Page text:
3. This process has met the standards set by California for disinfection of water for reuse.

4.  The system’s software allows off-site control.

5. In addition to waste water treatment, this technology can be used in water- and energy-intensive commercial industries including agriculture, beer, and beverage and food processing.

6. The company claims significant cost and energy savings in addition to environmental benefits from reduced chemical treatment.

7. PTG has won numerous awards including the Water Environment Federation (WEF) Innovative Technology Award, the Katerva Award, the Artemis Top 50 Water Tech award.

Stakeholders:

1. Municipalities charged with waste water treatment.

2. Water and energy-intensive commercial companies.

3. Government regulators, policy makers, and planners.

Implementation:

1. Proof of concept through rigorous testing of the systems culminating in white papers and case studies.

2. Targeting of municipalities and commercial customers.

3.  Integration of other technologies to push down costs and chemical and energy use.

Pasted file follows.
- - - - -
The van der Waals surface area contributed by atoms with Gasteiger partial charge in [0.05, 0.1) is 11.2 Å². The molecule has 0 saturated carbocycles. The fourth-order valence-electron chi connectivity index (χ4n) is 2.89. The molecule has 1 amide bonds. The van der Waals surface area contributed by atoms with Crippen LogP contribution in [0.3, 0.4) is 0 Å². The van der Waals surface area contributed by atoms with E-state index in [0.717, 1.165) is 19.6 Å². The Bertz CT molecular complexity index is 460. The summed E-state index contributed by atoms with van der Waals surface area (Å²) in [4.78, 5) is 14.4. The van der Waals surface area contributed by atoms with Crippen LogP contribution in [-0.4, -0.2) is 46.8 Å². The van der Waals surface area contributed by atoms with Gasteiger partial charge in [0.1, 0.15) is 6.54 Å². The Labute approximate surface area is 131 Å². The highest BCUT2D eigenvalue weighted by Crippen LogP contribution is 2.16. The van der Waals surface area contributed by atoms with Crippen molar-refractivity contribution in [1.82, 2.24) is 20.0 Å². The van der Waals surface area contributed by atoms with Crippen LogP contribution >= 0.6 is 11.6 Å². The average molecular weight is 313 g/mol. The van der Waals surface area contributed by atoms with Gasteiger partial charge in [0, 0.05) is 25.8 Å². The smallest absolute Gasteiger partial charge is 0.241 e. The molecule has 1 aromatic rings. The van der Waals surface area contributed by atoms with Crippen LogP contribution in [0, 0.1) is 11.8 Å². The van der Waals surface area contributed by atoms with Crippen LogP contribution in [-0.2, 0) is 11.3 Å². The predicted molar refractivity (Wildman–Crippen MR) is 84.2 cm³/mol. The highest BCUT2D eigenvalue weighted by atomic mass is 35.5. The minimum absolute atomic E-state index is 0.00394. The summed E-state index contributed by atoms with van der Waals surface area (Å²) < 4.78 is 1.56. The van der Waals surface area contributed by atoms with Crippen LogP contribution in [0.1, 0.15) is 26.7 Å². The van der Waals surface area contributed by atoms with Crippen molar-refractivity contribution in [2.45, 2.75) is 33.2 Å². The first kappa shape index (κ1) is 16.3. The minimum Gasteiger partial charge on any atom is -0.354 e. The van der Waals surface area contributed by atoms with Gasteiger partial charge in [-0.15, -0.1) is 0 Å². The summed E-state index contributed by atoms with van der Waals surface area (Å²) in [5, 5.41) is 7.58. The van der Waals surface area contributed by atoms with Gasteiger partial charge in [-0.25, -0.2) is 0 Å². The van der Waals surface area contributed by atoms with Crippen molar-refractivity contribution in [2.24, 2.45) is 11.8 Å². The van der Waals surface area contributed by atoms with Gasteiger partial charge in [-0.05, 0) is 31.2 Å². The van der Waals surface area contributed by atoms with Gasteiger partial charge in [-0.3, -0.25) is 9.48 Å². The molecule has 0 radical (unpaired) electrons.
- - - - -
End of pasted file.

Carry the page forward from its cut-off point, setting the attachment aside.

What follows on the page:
Http://www.wateronline.com/doc/wastewater-disinfection-and-energy-generation-make-hot-couple-0001 and website at http://www.pastechgroup.com/\

Jean Hamerman

How IOT (The Internet of Things) will make Smart Buildings in Smart Cities

smart-cities-640x353

1) Sustainability problem: Energy

  • Energy optimization/efficiency is needed to fulfill the growing needs of the over 50% population in urban areas while considering the climate change impacts of energy usage.

2) Summary:

  • By installing sensors to collect various data sources from energy users, a city can study trends and provide better services.
  • IOT with logic can coordinate public transport energy efficiently and facilitate timelines.
  • Buildings can instal occupancy sensors to reduce HVAC and lighting usage.

3) Stakeholders:

  • Local government/municipalities
  • Building owners
  • Homeowners
  • Commuters
  • Property owners

4) Deployment:

  • Identity the data streams and integrate the logic of the various systems.
  • Utilize a test case in one building, install sensors and computer systems.
  • Coordinate test cases for public transit.
  • Create a fully datafied society.

Article: Smart Buildings Article